Hit Parader (US), January 1997

Dogstar - More Than a Gimmick

by Hugh Rankin

Yeah, Dogstar is that band with "Movie Boy" Keanu Reeves. And yeah, without the star presence of Movie Boy there's little doubt that Dogstar would still be just another talented young band struggling for recognition in some dank So Cal garage. But the fact is that Reeves is an integral part of the three-man band, and his bass beating role within the group has quickly lifted Dogstar squarely into the public consciousness.

Along with guitarist/vocalist Bret Domrose and drummer Rob Mailhouse, Reeves has already enjoyed national tours with the likes of David Bowie and Bon Jovi. (understandable, especially in light of Jon Bon Jovi's own dream of becoming a Movie Boy) as well as appearances on a variety of national TV shows, including Late Night With David Letterman. Not bad for a band whose debut disc, Our Little Visionary, came out long after all of those events occurred. But before you get the impression that Movie Boy is throwing his weight around in an attempt to get his band a little extra recognition, let be said that Reeves has willingly played a subordinate role in Dogstar's media campaign, allowing his bandmates - as well as the group's music - to assume the star mantle in his little rock and roll drama.

"I admit that my acting career has given us some opportunities to be heard." Reeves said. "And we're grateful for that. But in the end it comes down to the music, and I feel good about what we're doing."

Blending their decidedly off-center pop sensibility with a flair for dramatically reinterpreting certain cliché-riddled alternative stances, on their debut disc Dogstar has emerged with a quixotic, eminently appealing collection of tunes. While some may question the band's scatted shot musical philosophy, there's certainly something for everyone contained with their album's 12 tracks. Ranging from the guitar-driven crunch Bleeding Soul to the heart-felt messages of Honesty Anyway, Our Little Visionary runs the musical gamut with style, sophistication and perhaps even surprising skill.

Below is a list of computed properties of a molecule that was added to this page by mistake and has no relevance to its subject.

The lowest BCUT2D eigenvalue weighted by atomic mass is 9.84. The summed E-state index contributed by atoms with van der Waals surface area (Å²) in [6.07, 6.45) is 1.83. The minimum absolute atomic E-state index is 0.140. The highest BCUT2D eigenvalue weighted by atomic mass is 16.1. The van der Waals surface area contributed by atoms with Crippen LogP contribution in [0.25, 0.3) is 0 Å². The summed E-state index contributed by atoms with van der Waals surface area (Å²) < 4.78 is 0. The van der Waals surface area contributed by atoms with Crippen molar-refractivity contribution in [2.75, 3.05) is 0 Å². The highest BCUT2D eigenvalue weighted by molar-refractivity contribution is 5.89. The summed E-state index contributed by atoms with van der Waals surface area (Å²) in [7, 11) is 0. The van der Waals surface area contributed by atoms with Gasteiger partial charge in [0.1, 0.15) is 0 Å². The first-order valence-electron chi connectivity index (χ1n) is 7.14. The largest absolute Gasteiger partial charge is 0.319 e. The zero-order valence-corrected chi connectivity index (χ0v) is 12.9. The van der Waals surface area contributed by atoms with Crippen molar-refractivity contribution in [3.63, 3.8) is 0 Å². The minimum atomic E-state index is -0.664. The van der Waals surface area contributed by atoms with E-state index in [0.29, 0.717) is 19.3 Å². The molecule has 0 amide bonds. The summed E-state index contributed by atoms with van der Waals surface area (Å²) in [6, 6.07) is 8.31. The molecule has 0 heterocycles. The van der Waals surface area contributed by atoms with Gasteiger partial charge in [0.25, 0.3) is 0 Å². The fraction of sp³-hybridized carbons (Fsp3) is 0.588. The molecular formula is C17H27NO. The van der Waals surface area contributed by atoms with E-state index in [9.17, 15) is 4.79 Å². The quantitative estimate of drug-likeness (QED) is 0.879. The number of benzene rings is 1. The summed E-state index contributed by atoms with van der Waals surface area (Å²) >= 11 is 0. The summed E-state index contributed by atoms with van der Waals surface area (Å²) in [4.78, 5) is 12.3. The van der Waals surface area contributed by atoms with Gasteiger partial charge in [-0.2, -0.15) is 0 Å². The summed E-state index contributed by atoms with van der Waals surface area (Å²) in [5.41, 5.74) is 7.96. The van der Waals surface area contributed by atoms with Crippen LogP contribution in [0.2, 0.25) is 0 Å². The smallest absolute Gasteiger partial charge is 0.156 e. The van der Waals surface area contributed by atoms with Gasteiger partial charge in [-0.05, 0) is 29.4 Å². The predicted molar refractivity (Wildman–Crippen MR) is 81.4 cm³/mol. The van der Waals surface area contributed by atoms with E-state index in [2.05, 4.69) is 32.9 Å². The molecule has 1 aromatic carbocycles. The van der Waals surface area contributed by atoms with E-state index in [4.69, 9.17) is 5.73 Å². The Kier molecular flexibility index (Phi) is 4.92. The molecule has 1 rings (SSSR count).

The appearance of their first album represents the culmination of Dogstar's five-year battle for recognition. It was back in 1991 that then-unknown Reeves first teamed up with Mailhouse to begin writing and playing everything from three-chord original covers of old Badfinger tunes (by the way that band's classic No Matter What makes an appearance on Visionary.) Despite the blooming of Reeves's acting career - in case you don't live on Planet Earth, he was the star of Speed - the pair maintained their musical focus as best they could. Always seeking out a third member who shared their rock and roll vision. Finally, in 1994, they came in contact with Domrose, and the rest, as they so often say, is history. The band proceeded to put as much time into their songwriting as the varied schedules allowed, and by late last year the group's four-song enhanced CD, Quattro Formaggi, served to introduce the group to the rock masses. Less than two month later Our Little Visionary helped push the fledgling unit over the top.

"With this album we've come full circles," Mailhouse said. "The four-song CD represented the end of an era for us, as those are the songs we wrote at the outset of our formation. The songs that are on the album are a little different. They are more mature and diverse. This time we've done deeper."

It remains to be seen if it will be Reeves' star presence or the band's alterna-pop approach that will solidify Dogstar's position in the rock world. Over the next few months it's sure bet that few other groups will enjoy more media coverage and draw more critical concern. Oh well, even if things don't go as well as planned it's comforting to know that at least Movie Boy got another career to fall back on.

Article Focus:



Dogstar , Speed

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